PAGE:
What’s New in Python 3.10?

Python 3.10 is the latest version of Python and has been released in its first beta version. With the release of the beta version, the set of features for Python 3.10 has been finalized and the audacious Python developers are encouraged to examine their code with their latest builds. There are some interesting additions in Python which we are going to cover - structural pattern matching, more precise error reporting, parameter specification variables and other major changes.

Here’s a synopsis of all the major new features in Python 3.10 and how they can help your code.

Structural Pattern Matching: There were many failed attempts to add a case-like or switch syntax to Python and structural pattern matching is the outcome of such attempts. It enables you to match variables with one set of possible values with case/switch in other languages. It also enables you to match with the patterns of values like an object to set a certain value with a certain property. This enhances the range of possibilities to a great extent and makes it possible to write a code that quickly includes various scenarios. One of the examples is shown below –

command = input()

match command.split():

case ["quit"]:


case ["load", filename]:


case ["save", filename]:


case _:

print (f"Command '{command}' not understood")

Precise Error Reporting: The error reporting with Python was dependent on the impulse of the parser for so long. Python 3.9 has unfolded an entirely new parser that is more robust, faster and easier for the team of Python to maintain and be less corrupted with internal hacks. The biggest advantage of the new parser is that it offers the developers far more useful error messages which are also more precise. In the 3.8 version of Python, the following code would generate a syntax error.

print ("Hello"

print ("What's going on?")

File ".\test.py", line 2

print ("What's going on?")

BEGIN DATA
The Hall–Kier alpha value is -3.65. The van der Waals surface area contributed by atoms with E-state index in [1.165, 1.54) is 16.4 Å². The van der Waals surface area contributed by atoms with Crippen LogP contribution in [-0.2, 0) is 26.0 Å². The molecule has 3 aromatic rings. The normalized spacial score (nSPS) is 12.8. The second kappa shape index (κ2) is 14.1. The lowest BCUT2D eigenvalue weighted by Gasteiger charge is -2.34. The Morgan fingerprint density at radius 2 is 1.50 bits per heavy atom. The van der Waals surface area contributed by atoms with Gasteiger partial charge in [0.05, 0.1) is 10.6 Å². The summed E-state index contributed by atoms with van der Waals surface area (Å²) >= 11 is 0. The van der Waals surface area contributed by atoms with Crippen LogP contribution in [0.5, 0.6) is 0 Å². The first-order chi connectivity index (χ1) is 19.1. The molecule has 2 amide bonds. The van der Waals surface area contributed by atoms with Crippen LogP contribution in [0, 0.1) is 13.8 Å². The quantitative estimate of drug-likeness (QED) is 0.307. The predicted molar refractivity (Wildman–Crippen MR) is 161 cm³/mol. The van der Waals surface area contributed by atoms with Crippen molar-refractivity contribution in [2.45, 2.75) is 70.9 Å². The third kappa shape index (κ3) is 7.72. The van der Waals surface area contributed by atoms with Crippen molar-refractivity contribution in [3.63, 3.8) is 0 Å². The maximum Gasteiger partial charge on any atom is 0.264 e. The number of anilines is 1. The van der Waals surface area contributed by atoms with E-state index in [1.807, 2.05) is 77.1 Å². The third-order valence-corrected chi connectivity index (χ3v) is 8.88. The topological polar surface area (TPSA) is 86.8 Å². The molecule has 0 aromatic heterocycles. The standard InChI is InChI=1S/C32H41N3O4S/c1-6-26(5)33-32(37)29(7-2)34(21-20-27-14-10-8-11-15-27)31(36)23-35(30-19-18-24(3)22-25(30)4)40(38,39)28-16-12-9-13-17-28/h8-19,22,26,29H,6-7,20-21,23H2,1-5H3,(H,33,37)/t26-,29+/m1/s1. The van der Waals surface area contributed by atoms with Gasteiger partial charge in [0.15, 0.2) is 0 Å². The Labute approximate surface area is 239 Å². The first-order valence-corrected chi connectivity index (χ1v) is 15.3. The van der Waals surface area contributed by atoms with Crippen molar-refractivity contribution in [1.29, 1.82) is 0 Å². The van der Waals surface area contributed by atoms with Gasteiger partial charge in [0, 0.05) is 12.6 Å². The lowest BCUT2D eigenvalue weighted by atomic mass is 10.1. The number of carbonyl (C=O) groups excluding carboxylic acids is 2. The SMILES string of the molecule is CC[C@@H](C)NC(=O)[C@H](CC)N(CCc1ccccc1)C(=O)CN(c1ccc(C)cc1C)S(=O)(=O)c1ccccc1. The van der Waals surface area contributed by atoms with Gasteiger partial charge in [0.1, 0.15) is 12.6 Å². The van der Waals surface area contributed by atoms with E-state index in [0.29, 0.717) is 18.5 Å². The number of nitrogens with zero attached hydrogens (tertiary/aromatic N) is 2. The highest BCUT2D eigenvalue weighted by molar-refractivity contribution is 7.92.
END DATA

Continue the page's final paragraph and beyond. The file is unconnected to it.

SyntaxError: invalid syntax

The error message is not so helpful as the real problem lies in an earlier line. The latest version of Python generates a much more useful error.

File ".\test.py", line 1

print ("Hello"


SyntaxError: '(' was never closed

In this vein, most of the errors produced by the parser have been improved, they not only deliver accurate information about the error but more precisely talk about where the error occurred.

Parameter Specification Variables: The typing module of Python is used to illustrate the code with type information and lets you outline the type of callable like a function. That type of information cannot be spread across all the callable which makes it difficult to illustrate things like function decorators. There are two new additions to typing typing.Concatenate and typing.ParamSpec makes it possible to explain callable with more abridged type definition information. Here is an example of this new feature –

from typing import Awaitable, Callable, TypeVar

R = TypeVar("R")

def add_logging(f: Callable[..., R]) -> Callable[..., Awaitable[R]]:

async def inner(*args: object, **kwargs: object) -> R:

await log_to_database()

return f(*args, **kwargs)

return inner


def takes_int_str(x: int, y: str) -> int:

return x + 7

await takes_int_str(1, "A")

await takes_int_str("B", 2) # fails at runtime

As it is not possible to specify the liner with proper details regarding what kind of types are being passed to the functions that are handled by the decorator, the liner is not able to catch the invalid types in the second occurrence of takes_int_str. Below is shown how the code would look with the latest parameter specification variable syntax.

from typing import Awaitable, Callable, ParamSpec, TypeVar

P = ParamSpec("P")

R = TypeVar("R")

def add_logging(f: Callable[P, R]) -> Callable[P, Awaitable[R]]:

async def inner(*args: P.args, **kwargs: P.kwargs) -> R:

await log_to_database()

return f(*args, **kwargs)

return inner


def takes_int_str(x: int, y: str) -> int:

return x + 7

await takes_int_str(1, "A") # Accepted

await takes_int_str("B", 2) # Correctly rejected by the type checker

ParamSpec enables us to indicate where to capture positional and keyword arguments. Concatenate can be used to pinpoint how arguments are removed or added.

Other Major Changes:

  • Instead of Union [X, Y], Union types can now be expressed as X|Y for brevity.
  • The built-in zip has now a strict keyword that puts together the results of various iterables. When True is set, the zip raises an exception if any one of the iterable is used up before the others.
  • Parenthetical syntax and multi-line now support
  • Variables are now stated as type aliases, they enable forward references, the better difference between type declaration in scopes and more robust errors which involve types.
  • To build CPython, SSL 1.1.1 or a newer version is now required which revamps one of the key dependencies of CPython.

Final Words

These were some of the important new features introduced with Python 3.10. The full release of this version is expected in October 2021 between which the Python developers will be working on enhancing what has been added. It is still in the alpha version and still far away from being fully tested and ready to use.

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